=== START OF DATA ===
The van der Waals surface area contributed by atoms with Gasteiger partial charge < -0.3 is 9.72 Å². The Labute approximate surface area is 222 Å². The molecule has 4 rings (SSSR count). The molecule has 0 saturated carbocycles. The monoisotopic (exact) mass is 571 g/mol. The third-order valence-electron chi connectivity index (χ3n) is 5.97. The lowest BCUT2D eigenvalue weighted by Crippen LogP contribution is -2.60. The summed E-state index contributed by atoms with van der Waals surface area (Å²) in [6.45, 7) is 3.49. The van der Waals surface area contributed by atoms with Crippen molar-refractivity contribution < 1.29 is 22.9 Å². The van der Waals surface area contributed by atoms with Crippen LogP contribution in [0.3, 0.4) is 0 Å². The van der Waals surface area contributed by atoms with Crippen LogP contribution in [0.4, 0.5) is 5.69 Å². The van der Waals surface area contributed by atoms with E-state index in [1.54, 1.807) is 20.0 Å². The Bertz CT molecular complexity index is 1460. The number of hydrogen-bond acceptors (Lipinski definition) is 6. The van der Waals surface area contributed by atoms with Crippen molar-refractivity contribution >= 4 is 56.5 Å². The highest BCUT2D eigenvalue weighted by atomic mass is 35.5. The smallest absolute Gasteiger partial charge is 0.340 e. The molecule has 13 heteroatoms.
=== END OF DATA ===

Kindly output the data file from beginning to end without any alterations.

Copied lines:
The van der Waals surface area contributed by atoms with Gasteiger partial charge < -0.3 is 9.72 Å². The Labute approximate surface area is 222 Å². The molecule has 4 rings (SSSR count). The molecule has 0 saturated carbocycles. The monoisotopic (exact) mass is 571 g/mol. The third-order valence-electron chi connectivity index (χ3n) is 5.97. The lowest BCUT2D eigenvalue weighted by Crippen LogP contribution is -2.60. The summed E-state index contributed by atoms with van der Waals surface area (Å²) in [6.45, 7) is 3.49. The van der Waals surface area contributed by atoms with Crippen molar-refractivity contribution < 1.29 is 22.9 Å². The van der Waals surface area contributed by atoms with Crippen LogP contribution in [0.3, 0.4) is 0 Å². The van der Waals surface area contributed by atoms with Crippen LogP contribution in [0.4, 0.5) is 5.69 Å². The van der Waals surface area contributed by atoms with E-state index in [1.54, 1.807) is 20.0 Å². The Bertz CT molecular complexity index is 1460. The number of hydrogen-bond acceptors (Lipinski definition) is 6. The van der Waals surface area contributed by atoms with Crippen molar-refractivity contribution >= 4 is 56.5 Å². The highest BCUT2D eigenvalue weighted by atomic mass is 35.5. The smallest absolute Gasteiger partial charge is 0.340 e. The molecule has 13 heteroatoms.